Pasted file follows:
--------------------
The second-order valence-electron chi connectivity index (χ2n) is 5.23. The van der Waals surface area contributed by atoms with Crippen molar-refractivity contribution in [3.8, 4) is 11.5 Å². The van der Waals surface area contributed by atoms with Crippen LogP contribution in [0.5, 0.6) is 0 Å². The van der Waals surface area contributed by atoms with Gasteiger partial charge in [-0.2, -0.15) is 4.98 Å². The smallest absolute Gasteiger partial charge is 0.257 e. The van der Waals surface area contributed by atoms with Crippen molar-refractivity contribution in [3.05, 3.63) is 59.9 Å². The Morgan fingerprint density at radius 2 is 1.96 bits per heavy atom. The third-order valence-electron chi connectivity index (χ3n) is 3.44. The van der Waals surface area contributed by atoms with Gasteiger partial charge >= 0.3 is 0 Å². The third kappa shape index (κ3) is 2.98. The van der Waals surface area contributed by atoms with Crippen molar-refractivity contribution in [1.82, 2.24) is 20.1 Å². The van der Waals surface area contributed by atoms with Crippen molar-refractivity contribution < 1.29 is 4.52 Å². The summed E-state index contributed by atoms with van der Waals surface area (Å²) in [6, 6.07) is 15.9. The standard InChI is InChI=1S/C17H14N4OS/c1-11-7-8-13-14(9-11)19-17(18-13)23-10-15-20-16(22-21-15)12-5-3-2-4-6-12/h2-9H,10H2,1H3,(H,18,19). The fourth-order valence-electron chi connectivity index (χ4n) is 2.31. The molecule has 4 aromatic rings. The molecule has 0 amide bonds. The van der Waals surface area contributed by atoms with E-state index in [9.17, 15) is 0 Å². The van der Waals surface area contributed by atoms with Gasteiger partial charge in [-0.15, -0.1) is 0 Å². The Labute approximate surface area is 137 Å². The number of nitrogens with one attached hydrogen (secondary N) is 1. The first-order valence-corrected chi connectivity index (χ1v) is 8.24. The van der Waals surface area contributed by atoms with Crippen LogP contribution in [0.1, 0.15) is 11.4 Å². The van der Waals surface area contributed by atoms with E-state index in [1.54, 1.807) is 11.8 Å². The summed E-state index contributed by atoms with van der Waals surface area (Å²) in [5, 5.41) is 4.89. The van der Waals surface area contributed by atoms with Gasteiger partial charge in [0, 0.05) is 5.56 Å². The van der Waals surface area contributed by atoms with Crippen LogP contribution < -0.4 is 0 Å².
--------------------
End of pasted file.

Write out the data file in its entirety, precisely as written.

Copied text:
The second-order valence-electron chi connectivity index (χ2n) is 5.23. The van der Waals surface area contributed by atoms with Crippen molar-refractivity contribution in [3.8, 4) is 11.5 Å². The van der Waals surface area contributed by atoms with Crippen LogP contribution in [0.5, 0.6) is 0 Å². The van der Waals surface area contributed by atoms with Gasteiger partial charge in [-0.2, -0.15) is 4.98 Å². The smallest absolute Gasteiger partial charge is 0.257 e. The van der Waals surface area contributed by atoms with Crippen molar-refractivity contribution in [3.05, 3.63) is 59.9 Å². The Morgan fingerprint density at radius 2 is 1.96 bits per heavy atom. The third-order valence-electron chi connectivity index (χ3n) is 3.44. The van der Waals surface area contributed by atoms with Gasteiger partial charge >= 0.3 is 0 Å². The third kappa shape index (κ3) is 2.98. The van der Waals surface area contributed by atoms with Crippen molar-refractivity contribution in [1.82, 2.24) is 20.1 Å². The van der Waals surface area contributed by atoms with Crippen molar-refractivity contribution < 1.29 is 4.52 Å². The summed E-state index contributed by atoms with van der Waals surface area (Å²) in [6, 6.07) is 15.9. The standard InChI is InChI=1S/C17H14N4OS/c1-11-7-8-13-14(9-11)19-17(18-13)23-10-15-20-16(22-21-15)12-5-3-2-4-6-12/h2-9H,10H2,1H3,(H,18,19). The fourth-order valence-electron chi connectivity index (χ4n) is 2.31. The molecule has 4 aromatic rings. The molecule has 0 amide bonds. The van der Waals surface area contributed by atoms with E-state index in [9.17, 15) is 0 Å². The van der Waals surface area contributed by atoms with Gasteiger partial charge in [-0.15, -0.1) is 0 Å². The Labute approximate surface area is 137 Å². The number of nitrogens with one attached hydrogen (secondary N) is 1. The first-order valence-corrected chi connectivity index (χ1v) is 8.24. The van der Waals surface area contributed by atoms with Crippen LogP contribution in [0.1, 0.15) is 11.4 Å². The van der Waals surface area contributed by atoms with E-state index in [1.54, 1.807) is 11.8 Å². The summed E-state index contributed by atoms with van der Waals surface area (Å²) in [5, 5.41) is 4.89. The van der Waals surface area contributed by atoms with Gasteiger partial charge in [0, 0.05) is 5.56 Å². The van der Waals surface area contributed by atoms with Crippen LogP contribution < -0.4 is 0 Å².